Kristina Halvorson (one of our upcoming Content Marketing World speakers) asked me the difference between custom publishing and content marketing. It’s a good question…and I soon realized that there has never been a really good post or article on it. So, here goes.
What is Custom Publishing?
The definition, as stated by the Custom Content Council (the US association for custom publishers), custom publishing:
“… marries the marketing ambitions of a company with the information needs of its target audience. This occurs through the delivery of editorial content – via print, Internet, and other media – so intrinsically valuable that it moves the recipient’s behavior in a desired direction.”
Long-story short, custom publishing is selling your product or service by not selling, but educating or entertaining your customers through things they like or need to do. It’s the ultimate non-sell.
Custom publishing has been a viable marketing practice for centuries. The first recognized custom publication is John Deere’s The Furrow magazine, which began in the late 1890s, helping to teach farmers better ways to be profitable.
The reason why custom publishing was adopted as the preferred term was because it was created by (wait for it), publishers. Without knowing what to call it, these (mostly magazine publishers) called it customized publishing. They needed to differentiate that business (creating assets not for the media company but for advertisers) from their core business. From the start, custom publishing was the wrong name…because publishing is not necessarily marketing…and creating content to sell products and services is all about marketing.
Today, custom publishing is used mostly as the term and process for outsourcing the process of content marketing (see below).
“I’m hiring a custom publishing firm.”
“The agency does all my custom publishing work.”
The Move to Content Marketing
In the mid-2000s, more and more organizations started replacing the term custom publishing with the more modern term of content marketing. Why?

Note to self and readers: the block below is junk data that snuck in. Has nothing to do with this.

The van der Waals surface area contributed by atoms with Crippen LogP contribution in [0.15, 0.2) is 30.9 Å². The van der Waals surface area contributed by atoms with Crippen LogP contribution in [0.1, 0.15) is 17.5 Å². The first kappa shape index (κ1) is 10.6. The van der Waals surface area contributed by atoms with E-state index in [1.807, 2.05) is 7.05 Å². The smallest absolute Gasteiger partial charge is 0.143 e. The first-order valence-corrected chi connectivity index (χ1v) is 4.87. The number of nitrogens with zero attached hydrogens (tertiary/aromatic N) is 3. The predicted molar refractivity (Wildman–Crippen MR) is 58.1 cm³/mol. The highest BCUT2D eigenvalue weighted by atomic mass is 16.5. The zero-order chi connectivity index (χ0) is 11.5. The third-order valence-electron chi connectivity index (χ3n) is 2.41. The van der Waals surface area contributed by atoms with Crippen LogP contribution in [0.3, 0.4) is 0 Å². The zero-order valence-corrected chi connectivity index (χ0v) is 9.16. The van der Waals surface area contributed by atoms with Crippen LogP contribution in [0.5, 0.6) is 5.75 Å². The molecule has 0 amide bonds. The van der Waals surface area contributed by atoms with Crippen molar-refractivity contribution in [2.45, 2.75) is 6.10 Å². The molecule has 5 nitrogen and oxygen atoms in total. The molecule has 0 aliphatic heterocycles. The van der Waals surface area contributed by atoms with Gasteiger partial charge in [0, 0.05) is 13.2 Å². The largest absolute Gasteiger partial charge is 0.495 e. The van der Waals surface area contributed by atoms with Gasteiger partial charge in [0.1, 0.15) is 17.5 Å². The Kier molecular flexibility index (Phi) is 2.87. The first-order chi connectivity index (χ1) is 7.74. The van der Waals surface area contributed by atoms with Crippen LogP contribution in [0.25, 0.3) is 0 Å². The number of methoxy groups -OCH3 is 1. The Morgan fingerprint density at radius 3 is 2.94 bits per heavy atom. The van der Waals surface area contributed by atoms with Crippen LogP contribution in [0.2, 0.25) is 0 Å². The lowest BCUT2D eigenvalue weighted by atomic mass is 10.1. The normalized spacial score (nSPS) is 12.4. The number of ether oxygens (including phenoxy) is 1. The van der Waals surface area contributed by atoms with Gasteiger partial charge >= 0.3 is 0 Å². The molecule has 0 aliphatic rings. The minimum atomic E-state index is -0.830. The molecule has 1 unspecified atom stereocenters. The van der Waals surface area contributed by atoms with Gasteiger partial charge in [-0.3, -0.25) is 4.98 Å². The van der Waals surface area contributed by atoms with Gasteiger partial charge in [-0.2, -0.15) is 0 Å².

Simply put, many marketers were getting confused with the term “publishing” as solely print focused (not online or event driven) or even as a custom book-industry term.
Even more than that, content became a recognized marketing requirement to effectively sell goods and services. This was enabled by technology (social media, lead generation processes, search engine optimization and more). In the past, the barriers to entry to create and distribute content were high. It was expensive to produce and distribute content (databases, as well as the print/mail process, were cost-prohibitive for most companies). Today, as we know, everyone can be a content marketer in less than five minutes. Quality of content is more important than ever.
And so, content marketing was born (personally, we started to use the term in 2001, but it really didn’t catch on until 2007).
Content marketing is a marketing technique of creating/curating and distributing relevant and valuable content to attract, acquire, and engage a clearly defined and understood target audience – with the objective of driving profitable customer action.
Content marketing is now leveraged by nine out of 10 companies in North America. Where in the past, content marketing was seen as nice to have, today it is essential (Advertising is a luxury, content is survival).
Other Variations of Content Marketing
There are a number of other terms that are used as replacements for content marketing. Here are a few and some information on each.
- Branded Content - very popular in the business-to-consumer side. The problem with this phrase is that is gets confused with pure product placement.
- Custom Media – very popular in the business-to-business side. Many business publishers with content marketing divisions call their units “custom media” units. So, if a media company has a content division, odds are it will be called XYC custom media.
- Customer Media - popular term for content marketing in Holland/The Netherlands. See Customer Media Council for more.
- Brand Journalism – also popular in The Netherlands (see comment below).
- Customer Publishing – popular term for content marketing in the UK. See the Association of Publishing Agencies for more.
Other names include:
- Custom Content
- Inbound Marketing (some discussion on that here)
- Member Media (popular with associations)
Can’t We All Just Get Along
Like I’ve said from the beginning, our only goal is to bring marketers together under the same terminology. We don’t care in the long run, as long as brands start to do more of it and embrace content marketing within their organizations. Content marketing, done effectively, is a competitive advantage.
What say you?